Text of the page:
The inaugural The Grand tournament ran on June 6 and one of poker’s superstars got his hands on its top prize. Ole Schemion walked away with $53,425 after navigating his way past 280 opponents in the $1,050 buy-in $200,000 guaranteed event.
The Grand: $200K Gtd Final Table Results
|3||Tomas Fara||Czech Republic||$25,553|
|4||Sosia Jiang||New Zealand||$17,042|
|6||Thomas Boivin||United Kingdom||$9,865|
|8||Lucas Cominelli||United Kingdom||$6,628|
The Grand is a brand new addition to the partypoker tournament schedule. It costs $1,050 to buy into direct, but you can play your way into it via phased tournaments with buy-ins of $2.20, $22, and $109.
Only the top 47 finishers won a slice of the $280,576 prize pool, Ireland’s Tom Dunne being the unfortunate soul who burst the money bubble. Dunne’s exit paved the way for players such as Sylvain Loosli, Team partypoker trio Jaime Staples, Patrick Leonard, and Isaac Haxton, and Mary Pudmoreff to see a healthy return in their investment.
Pudmoreff’s exit in tenth place set the final table where $53,425 waited for the eventual champion.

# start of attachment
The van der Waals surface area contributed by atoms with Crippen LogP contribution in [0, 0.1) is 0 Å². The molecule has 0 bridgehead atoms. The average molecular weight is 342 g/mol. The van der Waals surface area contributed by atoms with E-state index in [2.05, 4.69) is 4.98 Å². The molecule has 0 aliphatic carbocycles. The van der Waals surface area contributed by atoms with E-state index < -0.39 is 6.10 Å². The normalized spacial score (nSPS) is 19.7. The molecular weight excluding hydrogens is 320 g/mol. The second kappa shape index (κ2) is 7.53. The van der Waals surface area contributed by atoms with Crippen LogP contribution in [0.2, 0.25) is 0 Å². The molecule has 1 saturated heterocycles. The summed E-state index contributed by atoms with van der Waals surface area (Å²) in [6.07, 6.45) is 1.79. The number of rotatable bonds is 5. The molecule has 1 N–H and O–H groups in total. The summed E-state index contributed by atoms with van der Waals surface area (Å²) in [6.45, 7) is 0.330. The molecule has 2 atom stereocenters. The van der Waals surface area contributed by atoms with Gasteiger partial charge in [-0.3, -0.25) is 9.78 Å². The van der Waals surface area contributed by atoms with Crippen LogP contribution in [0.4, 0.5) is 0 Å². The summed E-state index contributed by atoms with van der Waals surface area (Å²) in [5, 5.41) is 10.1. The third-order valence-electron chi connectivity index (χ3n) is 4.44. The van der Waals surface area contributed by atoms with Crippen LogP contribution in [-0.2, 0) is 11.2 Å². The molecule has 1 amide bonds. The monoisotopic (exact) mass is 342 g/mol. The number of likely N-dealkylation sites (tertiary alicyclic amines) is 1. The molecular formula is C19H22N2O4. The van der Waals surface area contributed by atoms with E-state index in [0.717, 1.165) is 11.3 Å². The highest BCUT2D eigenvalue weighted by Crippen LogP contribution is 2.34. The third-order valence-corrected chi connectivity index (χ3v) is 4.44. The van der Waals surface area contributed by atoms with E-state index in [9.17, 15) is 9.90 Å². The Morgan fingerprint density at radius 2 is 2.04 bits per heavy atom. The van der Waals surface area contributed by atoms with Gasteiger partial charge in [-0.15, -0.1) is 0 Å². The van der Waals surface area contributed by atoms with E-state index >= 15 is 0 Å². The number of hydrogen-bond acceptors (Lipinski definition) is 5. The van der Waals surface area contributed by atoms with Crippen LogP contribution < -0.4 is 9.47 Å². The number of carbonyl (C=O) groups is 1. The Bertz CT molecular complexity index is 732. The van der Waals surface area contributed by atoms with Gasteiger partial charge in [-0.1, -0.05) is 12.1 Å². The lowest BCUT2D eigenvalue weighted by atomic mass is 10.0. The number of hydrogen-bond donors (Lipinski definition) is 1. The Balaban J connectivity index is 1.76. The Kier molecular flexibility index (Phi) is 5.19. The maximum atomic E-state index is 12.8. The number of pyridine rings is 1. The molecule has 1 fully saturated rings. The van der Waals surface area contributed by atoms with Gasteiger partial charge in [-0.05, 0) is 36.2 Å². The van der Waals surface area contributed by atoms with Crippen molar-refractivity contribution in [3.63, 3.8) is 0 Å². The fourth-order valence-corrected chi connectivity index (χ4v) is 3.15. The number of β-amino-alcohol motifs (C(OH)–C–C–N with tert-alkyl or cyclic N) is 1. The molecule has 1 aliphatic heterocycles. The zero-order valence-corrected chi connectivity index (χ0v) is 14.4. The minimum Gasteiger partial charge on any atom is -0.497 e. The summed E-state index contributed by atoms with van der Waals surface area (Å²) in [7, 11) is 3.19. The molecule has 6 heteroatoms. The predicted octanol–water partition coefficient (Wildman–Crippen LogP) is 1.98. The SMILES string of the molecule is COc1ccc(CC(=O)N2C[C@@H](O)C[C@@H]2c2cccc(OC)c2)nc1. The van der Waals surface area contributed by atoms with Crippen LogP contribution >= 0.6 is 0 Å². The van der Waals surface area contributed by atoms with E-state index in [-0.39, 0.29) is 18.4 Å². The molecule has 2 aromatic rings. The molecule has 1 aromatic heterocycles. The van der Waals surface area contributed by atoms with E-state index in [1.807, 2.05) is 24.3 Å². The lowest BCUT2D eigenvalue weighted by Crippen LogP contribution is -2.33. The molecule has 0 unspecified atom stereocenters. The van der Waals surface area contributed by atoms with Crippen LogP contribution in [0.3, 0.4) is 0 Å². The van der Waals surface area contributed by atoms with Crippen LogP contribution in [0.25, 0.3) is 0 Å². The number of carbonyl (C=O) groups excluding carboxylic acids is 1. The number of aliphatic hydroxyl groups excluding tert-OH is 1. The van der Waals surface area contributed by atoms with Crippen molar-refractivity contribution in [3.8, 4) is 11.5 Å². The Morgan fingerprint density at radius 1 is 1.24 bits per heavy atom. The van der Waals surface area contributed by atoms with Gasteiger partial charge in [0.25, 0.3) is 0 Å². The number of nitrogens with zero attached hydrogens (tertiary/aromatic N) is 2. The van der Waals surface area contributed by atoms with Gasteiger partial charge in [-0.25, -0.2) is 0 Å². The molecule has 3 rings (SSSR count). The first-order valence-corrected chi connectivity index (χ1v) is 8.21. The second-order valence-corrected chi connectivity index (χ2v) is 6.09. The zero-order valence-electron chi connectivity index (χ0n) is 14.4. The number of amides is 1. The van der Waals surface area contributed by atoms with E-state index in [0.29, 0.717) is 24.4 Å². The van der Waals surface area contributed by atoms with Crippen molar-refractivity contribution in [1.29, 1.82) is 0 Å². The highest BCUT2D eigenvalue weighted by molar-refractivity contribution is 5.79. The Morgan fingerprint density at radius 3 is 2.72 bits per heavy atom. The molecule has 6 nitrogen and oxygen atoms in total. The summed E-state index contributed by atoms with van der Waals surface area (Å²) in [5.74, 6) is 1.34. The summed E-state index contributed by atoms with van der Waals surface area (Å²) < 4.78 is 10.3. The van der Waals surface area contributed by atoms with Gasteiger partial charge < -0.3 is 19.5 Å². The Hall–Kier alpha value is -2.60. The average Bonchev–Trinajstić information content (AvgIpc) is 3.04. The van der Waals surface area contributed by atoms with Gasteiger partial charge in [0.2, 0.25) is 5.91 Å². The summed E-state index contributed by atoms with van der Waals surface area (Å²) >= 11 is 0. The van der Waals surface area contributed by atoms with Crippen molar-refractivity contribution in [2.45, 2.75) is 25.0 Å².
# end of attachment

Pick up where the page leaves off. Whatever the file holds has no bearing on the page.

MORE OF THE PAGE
Fox Is Slain
Two-time WSOP bracelet winner Elio Fox was the first of the nine finalists to bow out. Fox had to make do with the $5,488 ninth-place prize. Lucas Cominelli and Daniel Rezaei joined Fox on the sidelines with prizes of $6,628 and $8,040 in their partypoker accounts.
The last five-figure prize of the evening went to Thomas Boivin, who collected $9,865 for an impressive sixth-place finish.
Hungarian star Marton Czuczor saw his tournament end abruptly in fifth place, a finish worth $12,291. Sosia Jiang of New Zealand was the tournament’s last standing female player. The Kiwi crashed out in fourth spot and padded her bankroll with $17,042.
Fara Finishes in Third
Heads-up was set when Tomas Fara fell by the wayside in third. Fara turned his $1,050 investment into a most impressive $25,553.
Schemion and Austrian Simon Grabenschweiger locked horns heads-up for the title and the lion’s share of the prize pool. The difference between first and second place was $16,253, so nobody would have batted an eyelid had the heads-up duo struck a deal. No deal was struck, however, and Schemion brushed aside his opponent. The lack of a deal meant Schemion scooped $53,425 which left Grabenschweiger to lock in the $37,172 consolation prize.
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